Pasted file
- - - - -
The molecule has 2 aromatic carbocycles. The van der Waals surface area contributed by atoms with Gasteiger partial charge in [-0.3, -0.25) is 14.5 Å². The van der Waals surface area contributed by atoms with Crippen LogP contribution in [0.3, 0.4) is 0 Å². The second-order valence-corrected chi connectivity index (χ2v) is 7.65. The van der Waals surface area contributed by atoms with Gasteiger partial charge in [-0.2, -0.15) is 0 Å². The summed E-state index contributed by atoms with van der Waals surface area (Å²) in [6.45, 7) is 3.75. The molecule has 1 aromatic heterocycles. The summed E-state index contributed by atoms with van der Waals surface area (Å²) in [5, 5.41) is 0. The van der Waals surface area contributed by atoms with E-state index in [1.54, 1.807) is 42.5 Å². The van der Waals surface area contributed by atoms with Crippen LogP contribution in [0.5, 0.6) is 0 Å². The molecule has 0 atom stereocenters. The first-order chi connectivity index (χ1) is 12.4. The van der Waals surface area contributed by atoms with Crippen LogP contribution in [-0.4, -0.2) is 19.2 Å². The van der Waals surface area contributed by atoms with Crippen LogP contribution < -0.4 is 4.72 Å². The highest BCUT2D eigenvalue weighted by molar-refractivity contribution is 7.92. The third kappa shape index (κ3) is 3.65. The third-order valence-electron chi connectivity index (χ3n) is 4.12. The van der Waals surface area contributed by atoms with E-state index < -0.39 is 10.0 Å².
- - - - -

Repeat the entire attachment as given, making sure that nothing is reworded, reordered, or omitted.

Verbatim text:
The molecule has 2 aromatic carbocycles. The van der Waals surface area contributed by atoms with Gasteiger partial charge in [-0.3, -0.25) is 14.5 Å². The van der Waals surface area contributed by atoms with Crippen LogP contribution in [0.3, 0.4) is 0 Å². The second-order valence-corrected chi connectivity index (χ2v) is 7.65. The van der Waals surface area contributed by atoms with Gasteiger partial charge in [-0.2, -0.15) is 0 Å². The summed E-state index contributed by atoms with van der Waals surface area (Å²) in [6.45, 7) is 3.75. The molecule has 1 aromatic heterocycles. The summed E-state index contributed by atoms with van der Waals surface area (Å²) in [5, 5.41) is 0. The van der Waals surface area contributed by atoms with E-state index in [1.54, 1.807) is 42.5 Å². The van der Waals surface area contributed by atoms with Crippen LogP contribution in [0.5, 0.6) is 0 Å². The molecule has 0 atom stereocenters. The first-order chi connectivity index (χ1) is 12.4. The van der Waals surface area contributed by atoms with Crippen LogP contribution in [-0.4, -0.2) is 19.2 Å². The van der Waals surface area contributed by atoms with Crippen LogP contribution < -0.4 is 4.72 Å². The highest BCUT2D eigenvalue weighted by molar-refractivity contribution is 7.92. The third kappa shape index (κ3) is 3.65. The third-order valence-electron chi connectivity index (χ3n) is 4.12. The van der Waals surface area contributed by atoms with E-state index < -0.39 is 10.0 Å².